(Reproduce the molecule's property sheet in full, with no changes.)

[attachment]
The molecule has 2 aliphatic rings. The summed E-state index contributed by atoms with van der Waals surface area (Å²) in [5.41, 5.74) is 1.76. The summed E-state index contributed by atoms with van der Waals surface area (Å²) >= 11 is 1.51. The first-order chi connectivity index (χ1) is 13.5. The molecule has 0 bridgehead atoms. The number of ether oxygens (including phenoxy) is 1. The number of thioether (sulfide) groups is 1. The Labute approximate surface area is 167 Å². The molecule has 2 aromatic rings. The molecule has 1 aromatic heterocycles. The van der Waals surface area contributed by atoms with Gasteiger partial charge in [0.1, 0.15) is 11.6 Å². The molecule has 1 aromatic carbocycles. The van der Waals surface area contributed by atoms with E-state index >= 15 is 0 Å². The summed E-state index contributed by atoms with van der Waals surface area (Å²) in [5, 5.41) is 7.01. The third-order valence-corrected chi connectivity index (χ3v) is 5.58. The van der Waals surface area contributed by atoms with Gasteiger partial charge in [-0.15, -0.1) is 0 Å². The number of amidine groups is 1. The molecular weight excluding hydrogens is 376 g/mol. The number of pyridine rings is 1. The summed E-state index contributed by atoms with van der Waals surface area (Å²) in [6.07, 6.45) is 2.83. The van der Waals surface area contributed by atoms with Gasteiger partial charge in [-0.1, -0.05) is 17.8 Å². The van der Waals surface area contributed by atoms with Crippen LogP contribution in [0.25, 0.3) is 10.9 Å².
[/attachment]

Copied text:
The molecule has 2 aliphatic rings. The summed E-state index contributed by atoms with van der Waals surface area (Å²) in [5.41, 5.74) is 1.76. The summed E-state index contributed by atoms with van der Waals surface area (Å²) >= 11 is 1.51. The first-order chi connectivity index (χ1) is 13.5. The molecule has 0 bridgehead atoms. The number of ether oxygens (including phenoxy) is 1. The number of thioether (sulfide) groups is 1. The Labute approximate surface area is 167 Å². The molecule has 2 aromatic rings. The molecule has 1 aromatic heterocycles. The van der Waals surface area contributed by atoms with Gasteiger partial charge in [0.1, 0.15) is 11.6 Å². The molecule has 1 aromatic carbocycles. The van der Waals surface area contributed by atoms with E-state index >= 15 is 0 Å². The summed E-state index contributed by atoms with van der Waals surface area (Å²) in [5, 5.41) is 7.01. The third-order valence-corrected chi connectivity index (χ3v) is 5.58. The van der Waals surface area contributed by atoms with Gasteiger partial charge in [-0.15, -0.1) is 0 Å². The number of amidine groups is 1. The molecular weight excluding hydrogens is 376 g/mol. The number of pyridine rings is 1. The summed E-state index contributed by atoms with van der Waals surface area (Å²) in [6.07, 6.45) is 2.83. The van der Waals surface area contributed by atoms with Gasteiger partial charge in [-0.1, -0.05) is 17.8 Å². The van der Waals surface area contributed by atoms with Crippen LogP contribution in [0.25, 0.3) is 10.9 Å².